“It was hard to believe, given the weakness in so many housing markets around the world, that Australia wouldn’t suffer,” said New York-based Foster. “But what I missed was the discipline of the banks,” which raised down payment requirements and avoided reliance on loan securitization…
Not surprisingly, the Australian bank economists are playing down claims that the Australian housing market is in a precarious position, resorting to the usual arguments about housing shortages, population growth and the strong Australian economy.
Rob Brooker, head of Australian economics and commodities at Melbourne-based National Australia Bank Ltd., said the “soft patch” is temporary. Prices will climb 3 percent to 5 percent over the next two years, driven by an investment boom, he said…
“There is a tendency for people overseas to extrapolate their experience of their own market to the Australian market, without really understanding the strength of our economy, the strength of demand, our connection to China and their growth story and the shortage of housing here,” Brooker said…
James McIntyre, an economist at Commonwealth Bank of Australia (CBA), the nation’s biggest mortgage provider, said income growth, and low unemployment of 4.9 percent, will support the housing market. McIntyre forecasts “subdued” growth for housing over the next year as the central bank raises interest rates to contain inflation…
Matthew Hassan, senior economist at Westpac Banking Corp. (WBC), said higher interest rates will in some ways support, rather than dent, home prices. He argues that higher rates will curb property development and exacerbate a shortage of homes that stands at 228,300 dwellings according to the government’s National Housing Supply Council’s estimate.
“As long as rates stay above average, demand will be suppressed, but supply will also be suppressed,” said Sydney- based Hassan. He said he predicts a “patchy market.”
For mine, there are two ‘forecasts’ that stick-out as nonsensical.
As much as I like Mish Shedlock, and remain a long time reader of his blog, his prediction of a 40% decline in Australian home prices is highly unlikely. To put things into perspective, arguably the world’s biggest housing basket case – Ireland – only experienced a 37% peak-to-trough nominal decline in home prices before recovering slightly (see below chart).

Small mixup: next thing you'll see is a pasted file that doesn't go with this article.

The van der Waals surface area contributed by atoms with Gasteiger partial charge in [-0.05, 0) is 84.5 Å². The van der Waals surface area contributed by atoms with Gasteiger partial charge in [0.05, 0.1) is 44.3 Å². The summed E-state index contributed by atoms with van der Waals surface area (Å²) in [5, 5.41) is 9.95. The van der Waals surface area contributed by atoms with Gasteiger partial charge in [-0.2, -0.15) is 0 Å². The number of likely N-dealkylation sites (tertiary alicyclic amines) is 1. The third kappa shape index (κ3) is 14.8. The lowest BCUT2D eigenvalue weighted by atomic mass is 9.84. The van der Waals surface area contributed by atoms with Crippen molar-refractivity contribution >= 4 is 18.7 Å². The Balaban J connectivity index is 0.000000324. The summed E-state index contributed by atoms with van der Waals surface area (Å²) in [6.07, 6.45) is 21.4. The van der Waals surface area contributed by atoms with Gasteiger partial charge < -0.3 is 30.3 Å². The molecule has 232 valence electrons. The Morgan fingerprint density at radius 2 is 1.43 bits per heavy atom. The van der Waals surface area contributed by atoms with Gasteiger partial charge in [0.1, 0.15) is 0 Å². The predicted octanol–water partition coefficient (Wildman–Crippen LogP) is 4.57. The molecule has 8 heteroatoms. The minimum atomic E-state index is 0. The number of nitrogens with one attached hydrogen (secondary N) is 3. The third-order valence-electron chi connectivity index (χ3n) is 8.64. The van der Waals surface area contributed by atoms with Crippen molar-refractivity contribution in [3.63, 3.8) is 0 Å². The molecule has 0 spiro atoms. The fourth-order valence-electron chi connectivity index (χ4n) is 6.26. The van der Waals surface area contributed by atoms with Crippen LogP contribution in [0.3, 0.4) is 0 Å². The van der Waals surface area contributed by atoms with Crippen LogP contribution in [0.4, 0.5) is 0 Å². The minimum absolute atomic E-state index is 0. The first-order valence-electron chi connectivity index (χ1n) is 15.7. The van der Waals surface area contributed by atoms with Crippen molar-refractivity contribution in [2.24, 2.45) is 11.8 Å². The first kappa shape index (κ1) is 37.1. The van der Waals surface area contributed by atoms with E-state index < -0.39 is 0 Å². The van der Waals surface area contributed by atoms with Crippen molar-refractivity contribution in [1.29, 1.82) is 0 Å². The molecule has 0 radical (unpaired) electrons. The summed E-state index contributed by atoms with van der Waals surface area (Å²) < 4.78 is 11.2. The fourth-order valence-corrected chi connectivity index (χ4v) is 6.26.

Similarly, US home prices have only fallen by around 30% peak-to-trough in nominal terms according to the narrow 20-city Case-Shiller index (see below chart) and even less according to the broader 50-state FHFA national index.
On the other end of the spectrum, Matthew Hassan’s claim that “higher interest rates will in some ways support, rather than dent, home prices… [since it would] … curb property development and exacerbate a shortage of homes” is ridiculous and reminds me of an argument made recently by ANZ that a China-induced terms-of-trade crash would be favourable for house prices:
…a major collapse in the terms of trade could likely prompt policy settings “that can only be favourable for house prices, particularly if house price momentum has been restrained”.
“Policy-makers intent on preparing for a ‘post-terms of trade collapse’ environment are likely to shift settings to a more accommodating stance. While the economy is likely to slow, the interest rate-sensitive sectors such as housing will benefit considerably and swiftly.”
As noted previously, if commodity prices can remain near record highs and international capital markets remain willing and able to fund our banks, then a New Zealand-style slow melt is probably on the cards for the Australian housing market (see below chart).
But should Australia experience a major external shock, such as a sharp slowdown of the Chinese economy, which causes commodity prices to fall back toward their long-run average, then a UK-style mini crash is more likely for Australia (see below chart).
One thing’s for certain, with downside risks far outweighing any upside potential, I would not be rushing in to buy Australian housing.